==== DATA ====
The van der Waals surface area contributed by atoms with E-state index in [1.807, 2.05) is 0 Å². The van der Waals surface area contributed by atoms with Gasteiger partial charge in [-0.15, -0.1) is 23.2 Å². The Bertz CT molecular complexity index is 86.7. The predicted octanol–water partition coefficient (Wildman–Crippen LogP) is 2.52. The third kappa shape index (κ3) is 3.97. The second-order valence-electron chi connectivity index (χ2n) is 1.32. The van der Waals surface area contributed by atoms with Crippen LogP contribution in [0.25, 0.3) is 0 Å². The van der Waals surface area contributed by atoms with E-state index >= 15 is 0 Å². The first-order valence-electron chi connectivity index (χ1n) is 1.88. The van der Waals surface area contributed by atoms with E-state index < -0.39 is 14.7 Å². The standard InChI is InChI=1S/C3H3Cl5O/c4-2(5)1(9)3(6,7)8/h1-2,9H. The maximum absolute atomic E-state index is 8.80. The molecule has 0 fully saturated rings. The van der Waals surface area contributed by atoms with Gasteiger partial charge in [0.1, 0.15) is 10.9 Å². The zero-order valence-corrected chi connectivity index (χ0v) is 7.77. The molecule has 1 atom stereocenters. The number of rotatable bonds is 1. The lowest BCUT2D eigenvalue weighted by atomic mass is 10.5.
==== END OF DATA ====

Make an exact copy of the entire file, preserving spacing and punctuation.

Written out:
The van der Waals surface area contributed by atoms with E-state index in [1.807, 2.05) is 0 Å². The van der Waals surface area contributed by atoms with Gasteiger partial charge in [-0.15, -0.1) is 23.2 Å². The Bertz CT molecular complexity index is 86.7. The predicted octanol–water partition coefficient (Wildman–Crippen LogP) is 2.52. The third kappa shape index (κ3) is 3.97. The second-order valence-electron chi connectivity index (χ2n) is 1.32. The van der Waals surface area contributed by atoms with Crippen LogP contribution in [0.25, 0.3) is 0 Å². The van der Waals surface area contributed by atoms with E-state index >= 15 is 0 Å². The first-order valence-electron chi connectivity index (χ1n) is 1.88. The van der Waals surface area contributed by atoms with E-state index < -0.39 is 14.7 Å². The standard InChI is InChI=1S/C3H3Cl5O/c4-2(5)1(9)3(6,7)8/h1-2,9H. The maximum absolute atomic E-state index is 8.80. The molecule has 0 fully saturated rings. The van der Waals surface area contributed by atoms with Gasteiger partial charge in [0.1, 0.15) is 10.9 Å². The zero-order valence-corrected chi connectivity index (χ0v) is 7.77. The molecule has 1 atom stereocenters. The number of rotatable bonds is 1. The lowest BCUT2D eigenvalue weighted by atomic mass is 10.5.